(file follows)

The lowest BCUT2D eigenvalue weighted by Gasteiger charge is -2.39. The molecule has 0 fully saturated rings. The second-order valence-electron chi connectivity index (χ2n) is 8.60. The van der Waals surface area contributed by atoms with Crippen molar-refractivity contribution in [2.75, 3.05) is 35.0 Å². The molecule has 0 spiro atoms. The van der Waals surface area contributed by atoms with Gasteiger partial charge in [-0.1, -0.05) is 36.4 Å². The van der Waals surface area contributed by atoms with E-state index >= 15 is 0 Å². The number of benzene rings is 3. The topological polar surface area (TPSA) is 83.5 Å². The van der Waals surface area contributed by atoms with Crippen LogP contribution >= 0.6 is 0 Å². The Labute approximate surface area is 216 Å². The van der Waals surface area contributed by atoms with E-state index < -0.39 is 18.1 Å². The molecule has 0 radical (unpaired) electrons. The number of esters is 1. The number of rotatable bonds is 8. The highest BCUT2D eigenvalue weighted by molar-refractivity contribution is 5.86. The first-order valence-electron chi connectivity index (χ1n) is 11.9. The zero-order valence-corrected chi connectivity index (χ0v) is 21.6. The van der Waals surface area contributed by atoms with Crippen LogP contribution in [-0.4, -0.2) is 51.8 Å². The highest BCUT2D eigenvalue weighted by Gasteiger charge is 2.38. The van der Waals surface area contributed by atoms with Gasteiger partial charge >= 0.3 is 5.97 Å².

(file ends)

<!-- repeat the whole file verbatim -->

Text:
The lowest BCUT2D eigenvalue weighted by Gasteiger charge is -2.39. The molecule has 0 fully saturated rings. The second-order valence-electron chi connectivity index (χ2n) is 8.60. The van der Waals surface area contributed by atoms with Crippen molar-refractivity contribution in [2.75, 3.05) is 35.0 Å². The molecule has 0 spiro atoms. The van der Waals surface area contributed by atoms with Gasteiger partial charge in [-0.1, -0.05) is 36.4 Å². The van der Waals surface area contributed by atoms with E-state index >= 15 is 0 Å². The number of benzene rings is 3. The topological polar surface area (TPSA) is 83.5 Å². The van der Waals surface area contributed by atoms with Crippen LogP contribution >= 0.6 is 0 Å². The Labute approximate surface area is 216 Å². The van der Waals surface area contributed by atoms with E-state index < -0.39 is 18.1 Å². The molecule has 0 radical (unpaired) electrons. The number of esters is 1. The number of rotatable bonds is 8. The highest BCUT2D eigenvalue weighted by molar-refractivity contribution is 5.86. The first-order valence-electron chi connectivity index (χ1n) is 11.9. The zero-order valence-corrected chi connectivity index (χ0v) is 21.6. The van der Waals surface area contributed by atoms with Crippen LogP contribution in [-0.4, -0.2) is 51.8 Å². The highest BCUT2D eigenvalue weighted by Gasteiger charge is 2.38. The van der Waals surface area contributed by atoms with Gasteiger partial charge >= 0.3 is 5.97 Å².